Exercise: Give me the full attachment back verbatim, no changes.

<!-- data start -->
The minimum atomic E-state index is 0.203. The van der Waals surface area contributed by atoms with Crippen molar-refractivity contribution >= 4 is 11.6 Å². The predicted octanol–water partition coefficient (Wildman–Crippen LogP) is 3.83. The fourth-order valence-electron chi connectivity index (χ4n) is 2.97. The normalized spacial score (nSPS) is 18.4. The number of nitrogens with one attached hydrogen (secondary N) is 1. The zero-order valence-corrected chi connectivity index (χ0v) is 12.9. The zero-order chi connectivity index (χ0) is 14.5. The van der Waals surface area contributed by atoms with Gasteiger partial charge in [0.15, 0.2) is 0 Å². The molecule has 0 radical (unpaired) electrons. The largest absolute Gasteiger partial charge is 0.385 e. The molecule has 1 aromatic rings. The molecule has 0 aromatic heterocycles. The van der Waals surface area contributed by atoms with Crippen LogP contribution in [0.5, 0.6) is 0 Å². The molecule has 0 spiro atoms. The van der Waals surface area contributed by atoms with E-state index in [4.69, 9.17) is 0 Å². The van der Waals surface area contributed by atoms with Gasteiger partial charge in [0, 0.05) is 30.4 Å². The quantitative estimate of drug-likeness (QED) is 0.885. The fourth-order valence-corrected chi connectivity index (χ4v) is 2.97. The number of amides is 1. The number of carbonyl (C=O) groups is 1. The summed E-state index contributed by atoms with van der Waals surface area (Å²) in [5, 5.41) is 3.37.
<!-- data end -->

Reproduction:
The minimum atomic E-state index is 0.203. The van der Waals surface area contributed by atoms with Crippen molar-refractivity contribution >= 4 is 11.6 Å². The predicted octanol–water partition coefficient (Wildman–Crippen LogP) is 3.83. The fourth-order valence-electron chi connectivity index (χ4n) is 2.97. The normalized spacial score (nSPS) is 18.4. The number of nitrogens with one attached hydrogen (secondary N) is 1. The zero-order valence-corrected chi connectivity index (χ0v) is 12.9. The zero-order chi connectivity index (χ0) is 14.5. The van der Waals surface area contributed by atoms with Gasteiger partial charge in [0.15, 0.2) is 0 Å². The molecule has 0 radical (unpaired) electrons. The largest absolute Gasteiger partial charge is 0.385 e. The molecule has 1 aromatic rings. The molecule has 0 aromatic heterocycles. The van der Waals surface area contributed by atoms with Crippen LogP contribution in [0.5, 0.6) is 0 Å². The molecule has 0 spiro atoms. The van der Waals surface area contributed by atoms with E-state index in [4.69, 9.17) is 0 Å². The van der Waals surface area contributed by atoms with Gasteiger partial charge in [0, 0.05) is 30.4 Å². The quantitative estimate of drug-likeness (QED) is 0.885. The fourth-order valence-corrected chi connectivity index (χ4v) is 2.97. The number of amides is 1. The number of carbonyl (C=O) groups is 1. The summed E-state index contributed by atoms with van der Waals surface area (Å²) in [5, 5.41) is 3.37.